Date of Submission

Spring 5-6-2020

Degree Type


Degree Name

Master of Science in Computer Science (MSCS)


Computer Science

Committee Chair/First Advisor

Dr. Junggab Son


Dr. Coskun Cetinkaya

Committee Member

Dr. Kun Suo

Committee Member

Dr. Chih-Cheng Hung

Committee Member

Dr. Junggab Son


This is novel research that has been accepted for publication by ICCCN 2020, an IEEE affiliated professional conference.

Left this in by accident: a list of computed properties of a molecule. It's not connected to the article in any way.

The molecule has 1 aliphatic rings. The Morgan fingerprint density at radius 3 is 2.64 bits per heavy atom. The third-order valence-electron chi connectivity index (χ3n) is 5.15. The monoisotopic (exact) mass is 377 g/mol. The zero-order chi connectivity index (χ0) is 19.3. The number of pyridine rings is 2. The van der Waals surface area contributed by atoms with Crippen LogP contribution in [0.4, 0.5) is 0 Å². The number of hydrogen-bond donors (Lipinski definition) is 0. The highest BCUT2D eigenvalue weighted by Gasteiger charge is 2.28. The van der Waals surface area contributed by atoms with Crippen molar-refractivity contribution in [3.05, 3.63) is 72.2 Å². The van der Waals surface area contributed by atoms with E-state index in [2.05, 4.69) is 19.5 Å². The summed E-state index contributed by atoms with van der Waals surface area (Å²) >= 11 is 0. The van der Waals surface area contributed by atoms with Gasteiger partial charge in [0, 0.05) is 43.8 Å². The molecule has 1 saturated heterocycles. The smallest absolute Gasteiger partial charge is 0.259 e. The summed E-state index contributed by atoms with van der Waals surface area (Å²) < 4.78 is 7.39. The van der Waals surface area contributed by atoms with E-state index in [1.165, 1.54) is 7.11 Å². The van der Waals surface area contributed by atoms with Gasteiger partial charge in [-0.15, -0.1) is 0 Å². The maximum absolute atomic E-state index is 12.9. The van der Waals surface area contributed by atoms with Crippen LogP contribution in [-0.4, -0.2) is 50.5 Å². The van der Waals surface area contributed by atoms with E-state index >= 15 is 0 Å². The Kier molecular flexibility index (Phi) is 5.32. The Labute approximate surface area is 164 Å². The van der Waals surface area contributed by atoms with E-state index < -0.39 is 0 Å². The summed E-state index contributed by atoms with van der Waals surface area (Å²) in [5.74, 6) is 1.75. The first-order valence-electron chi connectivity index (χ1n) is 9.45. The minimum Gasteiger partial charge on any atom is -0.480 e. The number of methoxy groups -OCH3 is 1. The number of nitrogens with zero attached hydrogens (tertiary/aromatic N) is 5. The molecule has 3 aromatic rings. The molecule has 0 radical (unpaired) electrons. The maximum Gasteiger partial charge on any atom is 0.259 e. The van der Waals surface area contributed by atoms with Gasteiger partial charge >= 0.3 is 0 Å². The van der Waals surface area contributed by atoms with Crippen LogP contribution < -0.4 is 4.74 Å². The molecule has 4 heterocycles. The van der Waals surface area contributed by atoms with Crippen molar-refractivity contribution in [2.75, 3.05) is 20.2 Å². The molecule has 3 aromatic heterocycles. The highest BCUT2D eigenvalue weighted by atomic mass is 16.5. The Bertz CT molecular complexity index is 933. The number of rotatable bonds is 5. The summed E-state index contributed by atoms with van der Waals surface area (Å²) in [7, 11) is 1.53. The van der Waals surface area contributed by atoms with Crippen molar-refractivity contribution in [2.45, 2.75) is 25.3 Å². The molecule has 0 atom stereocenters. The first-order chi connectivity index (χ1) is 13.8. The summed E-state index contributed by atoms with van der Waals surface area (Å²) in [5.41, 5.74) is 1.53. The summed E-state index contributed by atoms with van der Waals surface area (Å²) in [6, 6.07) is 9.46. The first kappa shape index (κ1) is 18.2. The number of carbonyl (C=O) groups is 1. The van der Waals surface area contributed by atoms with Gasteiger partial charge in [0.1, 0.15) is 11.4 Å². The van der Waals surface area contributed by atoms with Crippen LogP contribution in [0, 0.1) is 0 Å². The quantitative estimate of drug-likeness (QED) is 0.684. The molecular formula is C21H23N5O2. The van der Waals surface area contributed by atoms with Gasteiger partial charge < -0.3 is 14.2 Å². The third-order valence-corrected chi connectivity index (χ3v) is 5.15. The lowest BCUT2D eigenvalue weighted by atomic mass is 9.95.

Network anomalies are correlated to activities that deviate from regular behavior patterns in a network, and they are undetectable until their actions are defined as malicious. Current work in network anomaly detection includes network-based and host-based intrusion detection systems. However, network anomaly detection schemes can suffer from high false detection rates due to the base rate fallacy. When the detection rate is less than the false positive rate, which is found in network anomaly detection schemes working with live data, a high false detection rate can occur. To overcome such a drawback, this paper proposes a superior behavior-based anomaly detection system (SuperB) that defines legitimate network behaviors of authorized users in order to identify unauthorized accesses. I define the network behaviors of the authorized users by training the proposed deep learning model with time series data extracted from network packets of each of the users. Then, the trained model is used to classify all other behaviors (I define these as anomalies) from the defined legitimate behaviors. As a result, SuperB effectively detects all anomalies of network behaviors. The simulation results show that SuperB needs at least five end-to-end network conversations to achieve over 95% accuracy and over 93% true positive rate. Some simulations achieved 100% accuracy and true positive rate. The simulations use live network data combined with the CICIDS2017 data set. The performance has an average of less than 1.1% false positive rate, with some simulations showing 0%. The execution time to process each conversation is 85.20 ± 0.60 milliseconds (ms), and thus it takes about only 426 ms to process five conversations to identify an anomaly.